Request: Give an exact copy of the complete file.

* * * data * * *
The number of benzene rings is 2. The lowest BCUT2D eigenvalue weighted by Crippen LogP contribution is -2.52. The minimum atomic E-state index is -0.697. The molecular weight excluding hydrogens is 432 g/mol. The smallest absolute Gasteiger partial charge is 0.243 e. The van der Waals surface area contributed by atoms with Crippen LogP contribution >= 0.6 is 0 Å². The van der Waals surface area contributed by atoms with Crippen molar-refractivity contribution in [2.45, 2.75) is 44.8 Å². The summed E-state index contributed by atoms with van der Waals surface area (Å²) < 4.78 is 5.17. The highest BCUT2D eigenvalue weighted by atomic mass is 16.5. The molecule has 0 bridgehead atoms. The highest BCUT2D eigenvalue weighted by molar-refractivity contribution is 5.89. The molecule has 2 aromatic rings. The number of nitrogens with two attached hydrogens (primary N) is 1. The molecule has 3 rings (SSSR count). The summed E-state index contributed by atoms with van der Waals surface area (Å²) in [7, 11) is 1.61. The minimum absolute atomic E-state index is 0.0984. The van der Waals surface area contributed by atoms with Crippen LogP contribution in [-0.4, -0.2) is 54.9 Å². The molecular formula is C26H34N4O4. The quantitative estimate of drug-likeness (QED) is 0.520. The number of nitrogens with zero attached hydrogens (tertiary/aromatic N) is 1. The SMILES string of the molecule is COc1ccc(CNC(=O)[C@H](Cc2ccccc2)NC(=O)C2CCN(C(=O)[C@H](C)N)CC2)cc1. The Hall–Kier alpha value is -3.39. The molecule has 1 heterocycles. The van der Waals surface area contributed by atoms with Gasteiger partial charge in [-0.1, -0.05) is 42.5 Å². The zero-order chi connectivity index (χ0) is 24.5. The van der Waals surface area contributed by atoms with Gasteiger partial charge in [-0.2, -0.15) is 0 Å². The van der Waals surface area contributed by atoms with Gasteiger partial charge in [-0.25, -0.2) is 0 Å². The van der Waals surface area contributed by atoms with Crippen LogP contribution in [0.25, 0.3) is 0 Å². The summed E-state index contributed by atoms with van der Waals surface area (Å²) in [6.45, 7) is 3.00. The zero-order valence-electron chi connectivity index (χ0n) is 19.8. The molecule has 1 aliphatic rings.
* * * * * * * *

The number of benzene rings is 2. The lowest BCUT2D eigenvalue weighted by Crippen LogP contribution is -2.52. The minimum atomic E-state index is -0.697. The molecular weight excluding hydrogens is 432 g/mol. The smallest absolute Gasteiger partial charge is 0.243 e. The van der Waals surface area contributed by atoms with Crippen LogP contribution >= 0.6 is 0 Å². The van der Waals surface area contributed by atoms with Crippen molar-refractivity contribution in [2.45, 2.75) is 44.8 Å². The summed E-state index contributed by atoms with van der Waals surface area (Å²) < 4.78 is 5.17. The highest BCUT2D eigenvalue weighted by atomic mass is 16.5. The molecule has 0 bridgehead atoms. The highest BCUT2D eigenvalue weighted by molar-refractivity contribution is 5.89. The molecule has 2 aromatic rings. The number of nitrogens with two attached hydrogens (primary N) is 1. The molecule has 3 rings (SSSR count). The summed E-state index contributed by atoms with van der Waals surface area (Å²) in [7, 11) is 1.61. The minimum absolute atomic E-state index is 0.0984. The van der Waals surface area contributed by atoms with Crippen LogP contribution in [-0.4, -0.2) is 54.9 Å². The molecular formula is C26H34N4O4. The quantitative estimate of drug-likeness (QED) is 0.520. The number of nitrogens with zero attached hydrogens (tertiary/aromatic N) is 1. The SMILES string of the molecule is COc1ccc(CNC(=O)[C@H](Cc2ccccc2)NC(=O)C2CCN(C(=O)[C@H](C)N)CC2)cc1. The Hall–Kier alpha value is -3.39. The molecule has 1 heterocycles. The van der Waals surface area contributed by atoms with Gasteiger partial charge in [-0.1, -0.05) is 42.5 Å². The zero-order chi connectivity index (χ0) is 24.5. The van der Waals surface area contributed by atoms with Gasteiger partial charge in [-0.2, -0.15) is 0 Å². The van der Waals surface area contributed by atoms with Gasteiger partial charge in [-0.25, -0.2) is 0 Å². The van der Waals surface area contributed by atoms with Crippen LogP contribution in [0.25, 0.3) is 0 Å². The summed E-state index contributed by atoms with van der Waals surface area (Å²) in [6.45, 7) is 3.00. The zero-order valence-electron chi connectivity index (χ0n) is 19.8. The molecule has 1 aliphatic rings.